By Rick Klein An old war has a new name. Some old names have some new relevance. And the more things change, the more we hear about change.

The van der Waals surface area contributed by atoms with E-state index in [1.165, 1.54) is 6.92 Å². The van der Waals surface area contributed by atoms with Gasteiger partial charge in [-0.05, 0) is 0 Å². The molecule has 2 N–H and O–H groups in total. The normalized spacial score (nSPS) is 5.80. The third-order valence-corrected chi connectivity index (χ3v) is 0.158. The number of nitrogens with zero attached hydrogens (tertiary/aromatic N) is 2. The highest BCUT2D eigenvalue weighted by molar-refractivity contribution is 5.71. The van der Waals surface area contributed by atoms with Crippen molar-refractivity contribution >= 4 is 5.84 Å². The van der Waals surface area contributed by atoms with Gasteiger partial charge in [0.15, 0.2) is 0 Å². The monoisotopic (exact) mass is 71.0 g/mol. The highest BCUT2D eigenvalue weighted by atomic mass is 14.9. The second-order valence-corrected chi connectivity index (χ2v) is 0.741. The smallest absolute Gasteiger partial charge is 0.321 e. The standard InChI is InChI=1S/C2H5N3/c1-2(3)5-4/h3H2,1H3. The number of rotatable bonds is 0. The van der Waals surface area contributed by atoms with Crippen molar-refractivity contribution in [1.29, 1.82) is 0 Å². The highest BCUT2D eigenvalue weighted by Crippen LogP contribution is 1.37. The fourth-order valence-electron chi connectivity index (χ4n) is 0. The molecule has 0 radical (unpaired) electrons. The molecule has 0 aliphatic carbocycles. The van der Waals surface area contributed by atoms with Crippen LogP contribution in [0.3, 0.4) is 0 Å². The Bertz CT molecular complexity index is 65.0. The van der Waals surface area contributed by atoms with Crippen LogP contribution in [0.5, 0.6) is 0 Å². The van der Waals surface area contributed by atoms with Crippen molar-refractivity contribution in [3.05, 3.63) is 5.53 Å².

The mood at the Conservative Political Action Conference gathering — which continues into the weekend in Washington — is decidedly more upbeat than a year ago. And the Bush name, not to mention the (maybe more popular) Cheney one, is back. Yet the energy fueling the gathering remains of a shapeless, sometimes dangerous variety. From the rousing ovations for primary challengers, to a speaker referencing President Obama’s past drug use and deriding homosexuality, to the endless teleprompter jokes (only some of them read off teleprompters), to the general motivating anger that has brought the crowd together — the big tent isn’t exactly pitching itself.